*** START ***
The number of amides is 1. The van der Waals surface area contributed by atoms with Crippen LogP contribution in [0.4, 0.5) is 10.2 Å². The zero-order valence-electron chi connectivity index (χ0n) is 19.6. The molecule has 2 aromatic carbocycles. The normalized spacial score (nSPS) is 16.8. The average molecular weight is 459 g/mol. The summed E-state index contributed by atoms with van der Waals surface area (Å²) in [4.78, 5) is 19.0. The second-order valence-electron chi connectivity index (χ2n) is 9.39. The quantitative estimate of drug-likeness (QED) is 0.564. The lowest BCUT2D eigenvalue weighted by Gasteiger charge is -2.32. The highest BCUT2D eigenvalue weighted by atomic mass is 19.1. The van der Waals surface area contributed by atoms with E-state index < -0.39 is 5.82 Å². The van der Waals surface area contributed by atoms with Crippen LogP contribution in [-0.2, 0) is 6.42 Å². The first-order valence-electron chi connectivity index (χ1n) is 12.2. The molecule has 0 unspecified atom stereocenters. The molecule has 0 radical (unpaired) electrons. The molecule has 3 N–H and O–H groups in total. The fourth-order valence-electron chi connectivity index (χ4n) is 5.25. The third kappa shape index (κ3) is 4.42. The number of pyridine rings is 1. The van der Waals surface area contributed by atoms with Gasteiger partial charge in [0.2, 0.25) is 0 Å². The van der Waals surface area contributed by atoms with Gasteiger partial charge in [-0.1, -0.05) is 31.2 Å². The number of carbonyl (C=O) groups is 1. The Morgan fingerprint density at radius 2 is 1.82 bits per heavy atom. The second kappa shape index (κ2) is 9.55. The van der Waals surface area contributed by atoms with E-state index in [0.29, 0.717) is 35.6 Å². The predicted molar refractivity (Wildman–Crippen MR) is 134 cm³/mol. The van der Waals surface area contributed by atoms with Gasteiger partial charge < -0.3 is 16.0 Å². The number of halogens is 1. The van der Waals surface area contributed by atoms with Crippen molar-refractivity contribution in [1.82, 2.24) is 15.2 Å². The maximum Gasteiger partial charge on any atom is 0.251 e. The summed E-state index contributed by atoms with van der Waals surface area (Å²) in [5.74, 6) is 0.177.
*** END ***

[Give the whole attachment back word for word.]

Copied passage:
The number of amides is 1. The van der Waals surface area contributed by atoms with Crippen LogP contribution in [0.4, 0.5) is 10.2 Å². The zero-order valence-electron chi connectivity index (χ0n) is 19.6. The molecule has 2 aromatic carbocycles. The normalized spacial score (nSPS) is 16.8. The average molecular weight is 459 g/mol. The summed E-state index contributed by atoms with van der Waals surface area (Å²) in [4.78, 5) is 19.0. The second-order valence-electron chi connectivity index (χ2n) is 9.39. The quantitative estimate of drug-likeness (QED) is 0.564. The lowest BCUT2D eigenvalue weighted by Gasteiger charge is -2.32. The highest BCUT2D eigenvalue weighted by atomic mass is 19.1. The van der Waals surface area contributed by atoms with E-state index < -0.39 is 5.82 Å². The van der Waals surface area contributed by atoms with Crippen LogP contribution in [-0.2, 0) is 6.42 Å². The first-order valence-electron chi connectivity index (χ1n) is 12.2. The molecule has 0 unspecified atom stereocenters. The molecule has 0 radical (unpaired) electrons. The molecule has 3 N–H and O–H groups in total. The fourth-order valence-electron chi connectivity index (χ4n) is 5.25. The third kappa shape index (κ3) is 4.42. The number of pyridine rings is 1. The van der Waals surface area contributed by atoms with Gasteiger partial charge in [0.2, 0.25) is 0 Å². The van der Waals surface area contributed by atoms with Gasteiger partial charge in [-0.1, -0.05) is 31.2 Å². The number of carbonyl (C=O) groups is 1. The Morgan fingerprint density at radius 2 is 1.82 bits per heavy atom. The second kappa shape index (κ2) is 9.55. The van der Waals surface area contributed by atoms with E-state index in [0.29, 0.717) is 35.6 Å². The predicted molar refractivity (Wildman–Crippen MR) is 134 cm³/mol. The van der Waals surface area contributed by atoms with Gasteiger partial charge < -0.3 is 16.0 Å². The number of halogens is 1. The van der Waals surface area contributed by atoms with Crippen molar-refractivity contribution in [1.82, 2.24) is 15.2 Å². The maximum Gasteiger partial charge on any atom is 0.251 e. The summed E-state index contributed by atoms with van der Waals surface area (Å²) in [5.74, 6) is 0.177.